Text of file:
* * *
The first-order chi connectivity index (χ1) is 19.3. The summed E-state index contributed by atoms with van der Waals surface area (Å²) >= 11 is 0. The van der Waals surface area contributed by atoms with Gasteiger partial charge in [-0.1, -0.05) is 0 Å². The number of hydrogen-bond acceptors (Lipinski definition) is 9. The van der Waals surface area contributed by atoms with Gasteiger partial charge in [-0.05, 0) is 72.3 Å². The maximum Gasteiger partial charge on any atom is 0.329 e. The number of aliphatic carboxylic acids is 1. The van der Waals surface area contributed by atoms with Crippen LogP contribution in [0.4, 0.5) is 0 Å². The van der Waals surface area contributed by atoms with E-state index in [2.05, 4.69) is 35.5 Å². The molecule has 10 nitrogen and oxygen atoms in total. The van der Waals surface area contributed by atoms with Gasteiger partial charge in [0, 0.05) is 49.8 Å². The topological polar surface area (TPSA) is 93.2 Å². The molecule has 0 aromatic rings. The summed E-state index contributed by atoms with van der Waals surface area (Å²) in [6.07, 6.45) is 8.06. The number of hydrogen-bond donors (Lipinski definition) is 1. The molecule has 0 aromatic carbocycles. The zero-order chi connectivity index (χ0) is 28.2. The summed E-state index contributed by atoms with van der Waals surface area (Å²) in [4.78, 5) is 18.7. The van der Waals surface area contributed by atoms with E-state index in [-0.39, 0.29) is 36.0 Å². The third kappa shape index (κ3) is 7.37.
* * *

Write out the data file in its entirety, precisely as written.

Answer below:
The first-order chi connectivity index (χ1) is 19.3. The summed E-state index contributed by atoms with van der Waals surface area (Å²) >= 11 is 0. The van der Waals surface area contributed by atoms with Gasteiger partial charge in [-0.1, -0.05) is 0 Å². The number of hydrogen-bond acceptors (Lipinski definition) is 9. The van der Waals surface area contributed by atoms with Gasteiger partial charge in [-0.05, 0) is 72.3 Å². The maximum Gasteiger partial charge on any atom is 0.329 e. The number of aliphatic carboxylic acids is 1. The van der Waals surface area contributed by atoms with Crippen LogP contribution in [0.4, 0.5) is 0 Å². The van der Waals surface area contributed by atoms with E-state index in [2.05, 4.69) is 35.5 Å². The molecule has 10 nitrogen and oxygen atoms in total. The van der Waals surface area contributed by atoms with Gasteiger partial charge in [0, 0.05) is 49.8 Å². The topological polar surface area (TPSA) is 93.2 Å². The molecule has 0 aromatic rings. The summed E-state index contributed by atoms with van der Waals surface area (Å²) in [6.07, 6.45) is 8.06. The number of hydrogen-bond donors (Lipinski definition) is 1. The molecule has 0 aromatic carbocycles. The zero-order chi connectivity index (χ0) is 28.2. The summed E-state index contributed by atoms with van der Waals surface area (Å²) in [4.78, 5) is 18.7. The van der Waals surface area contributed by atoms with E-state index in [-0.39, 0.29) is 36.0 Å². The third kappa shape index (κ3) is 7.37.